Orissa is home to the some wide variety of aquatic life. But the Horseshoe Crab and freshwater turtles found here are on the verge of extinction. Killing of these animals are punishable still rampant poaching and trade of these species is on.
According to experts, Horseshoe Crab, which is widely found along the coast of Orissa, existed long before the arrival of dinosaurs. Two decades ago, Horseshoe Crabs were found in large numbers along the coastal belt but now the species is confined to specific pockets like Eakakula beach, Balarampur, and Chandipur beaches of Balesore district and Hukitola areas of Kendrapada district, according to Basudev Tripathy, a scientist of Wild Life Instituteof India(WII), Dehradun. Tripathy says, “A statewide survey of Horseshoe Crab by WII, (as per the direction of the Union ministry of Science and Technology, to ascertain the status of the marine creature) revealed declining concentration of such species along the coast. During the two-week survey, the two scientists, Tripathy and Sajan John surveyed Ekakula, Hukitola, Gahiramatha, Nasi, Madli and Agarnasi beaches of Kendrapada, Chandipur areas of Balesore district and other beaches of the state to gather first-hand information about status of Horseshoe Crab.
Two species of Horseshoe Crabs, Carcinoscorpius rotundicaeuda and Tachypleus gigas are found along the east coast of India. Horseshoe Crab was reportedly first seen on November 28, 1993,along the Hukitola beach near Bhitarkanika wetlands area. Interestingly, it is known by various names like Ram Laxmania Kankada
, Samudra Bichha
. Horseshoe Crab belongs to the Phylum Arthropoda, which includes insects, spiders, scorpions and crabs. Surprisingly, Horseshoe Crab is not actually a crab. In general, crabs have two pairs of antennae and a pair of mandibles of jaws, which are not present in Horseshoe Crab. It is closer to spiders and scorpions.
Horseshoe Crabs habitat consists of temperate and tropical seas. The coast of Orissa, especially the wetlands areas provide favourable living conditions and breeding grounds for Horseshoe crabs. These prefer to remain on the bottom sediments of the shallow sea. With high tide, male and female Horseshoe Crabs come ashore in large number for breeding. They breed all throughout the year. The breeding behaviour of both the species are quite different. Carcinoscorpious rotundicaeuda prefers to breed in muddy areas and mangrove vegetation, whereas Tachypleus gigas prefers beach. Nesting activity occurs during full moon and new moon days depending upon the lunar cycle. During this period countless breeding pairs are found along the coast of Orissa.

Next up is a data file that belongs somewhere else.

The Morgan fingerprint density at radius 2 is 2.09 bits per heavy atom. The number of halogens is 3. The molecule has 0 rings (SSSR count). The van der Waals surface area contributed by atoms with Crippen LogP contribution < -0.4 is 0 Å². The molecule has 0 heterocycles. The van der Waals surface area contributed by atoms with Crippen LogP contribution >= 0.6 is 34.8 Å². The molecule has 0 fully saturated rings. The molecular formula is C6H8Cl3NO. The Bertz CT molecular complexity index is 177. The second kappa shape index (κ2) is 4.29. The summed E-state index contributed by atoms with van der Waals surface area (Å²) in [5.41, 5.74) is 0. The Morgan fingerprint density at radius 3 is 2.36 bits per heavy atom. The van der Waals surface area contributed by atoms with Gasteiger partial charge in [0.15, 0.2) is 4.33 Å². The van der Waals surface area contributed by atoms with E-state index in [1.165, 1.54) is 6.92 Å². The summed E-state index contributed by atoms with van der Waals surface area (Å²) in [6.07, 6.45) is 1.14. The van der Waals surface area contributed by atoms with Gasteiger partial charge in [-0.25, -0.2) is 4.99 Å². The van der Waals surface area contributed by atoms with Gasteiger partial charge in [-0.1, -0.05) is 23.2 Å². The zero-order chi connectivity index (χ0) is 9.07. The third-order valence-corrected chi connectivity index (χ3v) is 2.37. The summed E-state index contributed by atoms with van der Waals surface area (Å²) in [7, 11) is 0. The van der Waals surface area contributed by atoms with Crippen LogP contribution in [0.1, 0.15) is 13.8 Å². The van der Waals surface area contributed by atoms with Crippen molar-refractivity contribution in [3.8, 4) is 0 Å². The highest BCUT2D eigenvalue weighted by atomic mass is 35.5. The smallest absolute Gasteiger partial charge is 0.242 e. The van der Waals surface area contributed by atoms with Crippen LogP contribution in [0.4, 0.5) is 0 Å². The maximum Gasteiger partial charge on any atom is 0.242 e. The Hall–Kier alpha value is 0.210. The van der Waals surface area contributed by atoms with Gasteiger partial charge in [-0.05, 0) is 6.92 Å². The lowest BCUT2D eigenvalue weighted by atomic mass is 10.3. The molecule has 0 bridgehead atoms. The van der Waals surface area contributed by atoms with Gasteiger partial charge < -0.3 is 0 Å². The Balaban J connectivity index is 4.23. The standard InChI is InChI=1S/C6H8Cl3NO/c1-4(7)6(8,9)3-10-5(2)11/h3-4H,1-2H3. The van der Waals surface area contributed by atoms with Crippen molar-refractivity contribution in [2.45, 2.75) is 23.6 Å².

Horseshoe Crabs are prized for their blue blood, as it finds wide application in bio-medical sciences. The crab is in high demand worldwide for its therapeutic values. Its blood is used in making drugs for diseases like mental exhaustion and gastroenteritis.
These crabs are being killed in thousands by the local fishermen. The Bangladeshi refugees have engaged the local children to collect Horseshoe Crabs for smuggling purpose. Smuggling of Horseshoe Crabs to foreign countries are rampant, as they are in great demand by pharmaceutical companies for their medicinal value. The divisional forest officer (DFO) says “ I have strictly given orders to the forest field officers that anybody found with Horseshoe crabs for any purpose necessary action should be taken against him/her immediately as per the forest and wild life laws.” Though Horseshoe crabs are on the verge of extinction in other countries like Japan, Indonesiaand America, India